The City File 

Bring on the cats! U. of I. finance professor Roger Cannaday checked more than 1,000 north-side condominium sales and found that condos with covenants allowing cats sell for an average 10 percent more than those that allow cats and dogs--and, "surprisingly, a cats-only covenant added 5 percent more value compared to a covenant forbidding all pets."

OK, kids, now we're going to learn about democracy: choose among preselected, packaged candidates with only marginal differences whose election won't make any difference anyway. According to the newsletter Moments (September), the Futurekids computer-teaching franchises are having their own presidential election: "Kids can vote for Mickey Mouse or Reader Rabbit or Sticky Bear. Each has a platform. Mickey, for example, will give free passes to Disney World, but requires all kids to be in bed by 6 pm."

Chicago's baby landmarks do not include the first rest room with a diaper-changing table. According to the newsletter of the Landmarks Preservation Council of Illinois (August), they are significant buildings not yet 50 years old. "Because buildings tend to undergo major rehabilitation after twenty-five years, we are concerned that their integrity may become threatened." Among their picks: the Illinois Institute of Technology, the John Hancock Building, Inland Steel (30 W. Monroe), First National Bank (Dearborn at Madison), and Marina City and Towers.

"Though the Horner Homes lie only two miles west of the Loop, they are as remote as a foreign country to many residents of the Chicago area," notes the Legal Assistance Foundation of Chicago News (Fall), recapping author Alex Kotlowitz's speech at LAFC's annual dinner: "Kotlowitz illustrated the mutuality of misunderstandings that result from this isolation--while suburban commuters heading to downtown Chicago often avoid window seats for fear of a stray bullet from the housing projects they pass, Kotlowitz witnessed children from Henry Horner jumping in ditches as the trains passed, fearing the passengers might shoot at them."

The Year of the Cute Little Woman. Extra! (September) complains that a June 3 New York Times story on the California Senate race referred to Barbara Boxer, who has been in Congress for ten years, as a "former Marin County housewife." "When have we heard reference to 'former paperboy Arlen Specter'?"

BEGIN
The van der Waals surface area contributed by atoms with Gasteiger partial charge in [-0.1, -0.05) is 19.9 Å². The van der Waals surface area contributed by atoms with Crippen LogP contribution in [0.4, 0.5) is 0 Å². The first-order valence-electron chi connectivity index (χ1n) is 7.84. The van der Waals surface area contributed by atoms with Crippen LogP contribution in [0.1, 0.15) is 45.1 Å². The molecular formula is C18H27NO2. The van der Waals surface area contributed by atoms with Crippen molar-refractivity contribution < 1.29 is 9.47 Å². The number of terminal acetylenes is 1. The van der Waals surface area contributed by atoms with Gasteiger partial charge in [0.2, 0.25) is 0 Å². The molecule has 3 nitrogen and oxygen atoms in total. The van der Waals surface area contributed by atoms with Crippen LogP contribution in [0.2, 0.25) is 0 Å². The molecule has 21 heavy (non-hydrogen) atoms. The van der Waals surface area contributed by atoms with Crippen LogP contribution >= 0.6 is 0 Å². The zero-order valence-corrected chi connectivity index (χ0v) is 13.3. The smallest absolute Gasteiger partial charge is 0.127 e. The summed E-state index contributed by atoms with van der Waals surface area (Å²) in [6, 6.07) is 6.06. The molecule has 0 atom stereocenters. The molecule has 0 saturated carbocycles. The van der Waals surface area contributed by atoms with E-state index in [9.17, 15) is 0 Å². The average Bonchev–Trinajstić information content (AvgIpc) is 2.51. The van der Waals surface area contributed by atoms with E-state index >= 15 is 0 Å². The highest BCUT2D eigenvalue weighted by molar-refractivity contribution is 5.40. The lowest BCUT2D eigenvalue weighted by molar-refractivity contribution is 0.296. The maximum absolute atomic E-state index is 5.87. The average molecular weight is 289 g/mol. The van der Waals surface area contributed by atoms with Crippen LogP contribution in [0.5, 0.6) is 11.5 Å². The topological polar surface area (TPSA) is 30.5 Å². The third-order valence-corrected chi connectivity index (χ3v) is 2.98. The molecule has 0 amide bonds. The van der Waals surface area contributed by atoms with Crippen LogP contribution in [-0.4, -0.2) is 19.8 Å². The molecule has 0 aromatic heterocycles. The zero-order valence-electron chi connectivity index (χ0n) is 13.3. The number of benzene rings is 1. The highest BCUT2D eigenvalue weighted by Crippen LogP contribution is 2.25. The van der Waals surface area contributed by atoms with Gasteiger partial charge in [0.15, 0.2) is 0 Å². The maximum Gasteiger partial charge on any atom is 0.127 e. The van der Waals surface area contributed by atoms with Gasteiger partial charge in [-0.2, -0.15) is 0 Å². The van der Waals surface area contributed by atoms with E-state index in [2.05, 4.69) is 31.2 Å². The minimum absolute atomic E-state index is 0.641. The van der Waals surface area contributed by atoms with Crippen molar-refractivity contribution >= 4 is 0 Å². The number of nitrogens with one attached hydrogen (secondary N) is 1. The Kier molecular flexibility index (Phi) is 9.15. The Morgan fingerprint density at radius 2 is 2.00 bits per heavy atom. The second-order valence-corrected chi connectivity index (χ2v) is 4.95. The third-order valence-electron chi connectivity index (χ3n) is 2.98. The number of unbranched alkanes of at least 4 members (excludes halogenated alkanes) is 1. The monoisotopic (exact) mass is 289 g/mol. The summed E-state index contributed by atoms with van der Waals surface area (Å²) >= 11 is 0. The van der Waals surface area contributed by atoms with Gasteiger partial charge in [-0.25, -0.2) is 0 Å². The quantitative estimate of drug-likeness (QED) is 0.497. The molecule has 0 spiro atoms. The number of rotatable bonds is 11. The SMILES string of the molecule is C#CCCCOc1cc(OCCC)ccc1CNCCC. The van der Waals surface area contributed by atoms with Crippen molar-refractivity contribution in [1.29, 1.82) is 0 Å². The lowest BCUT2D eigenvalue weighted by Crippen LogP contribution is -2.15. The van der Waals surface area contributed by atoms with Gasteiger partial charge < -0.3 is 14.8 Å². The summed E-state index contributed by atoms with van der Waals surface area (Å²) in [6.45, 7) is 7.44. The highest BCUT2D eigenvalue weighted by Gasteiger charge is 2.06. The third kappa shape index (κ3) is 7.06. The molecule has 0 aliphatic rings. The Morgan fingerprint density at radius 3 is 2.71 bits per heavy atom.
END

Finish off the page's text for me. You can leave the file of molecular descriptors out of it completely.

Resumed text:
"I think there's some kind of stigma attached to something that advertises on the L. People think we're like a beauty school," says Hollis Theriault, a student at Shimer College--which advertises on the el and which could hardly be less like a beauty school--in the Monitor (Summer), a publication of the Medill School of Journalism.

"The School Board, along with the governor, the Legislature and the mayor, has built new, ongoing expenses--mainly higher salaries--into its budget each year but has failed to build in new ongoing revenue to keep up with those expenses. It's like someone on a fixed income moving to a more expensive apartment each year," writes Linda Lenz in Catalyst (September), in an insightful summary of the Chicago Public Schools' two decades of governance-by-crisis. "During the 1970s, the board lived on credit. Almost every year, it borrowed more money to cover escalating costs until, in 1979, it went bankrupt." But even the formation of the School Finance Authority hasn't changed things much. "Instead of raising taxes to pay for higher expenses, they patched together a string of one-time sources of revenue. In other words, the fixed-income renter used a Christmas bonus one year, an inheritance from Aunt Harriet the next and then winnings from Friday night poker games."

Is there really a war on drugs? State budget for drug treatment programs in 1991: $138 million. 1992: $124.5 million. 1993: $116.9 million (Chicago Reporter, September).

"To all the rights of victims, add the right to be incomprehensible," writes Cathy Young in Reason (October). "At a conference of the National Council for Research on Women last June, when one of the participants suggested that the insularity and abstruseness of feminist theory was partly responsible for its poor public image, another woman immediately protested, 'Isn't it too much of a burden on the oppressed to ask that they not only develop a theory of their oppression but that they make sure it's understood?'"

Art accompanying story in printed newspaper (not available in this archive): illustration/Carl Kock.

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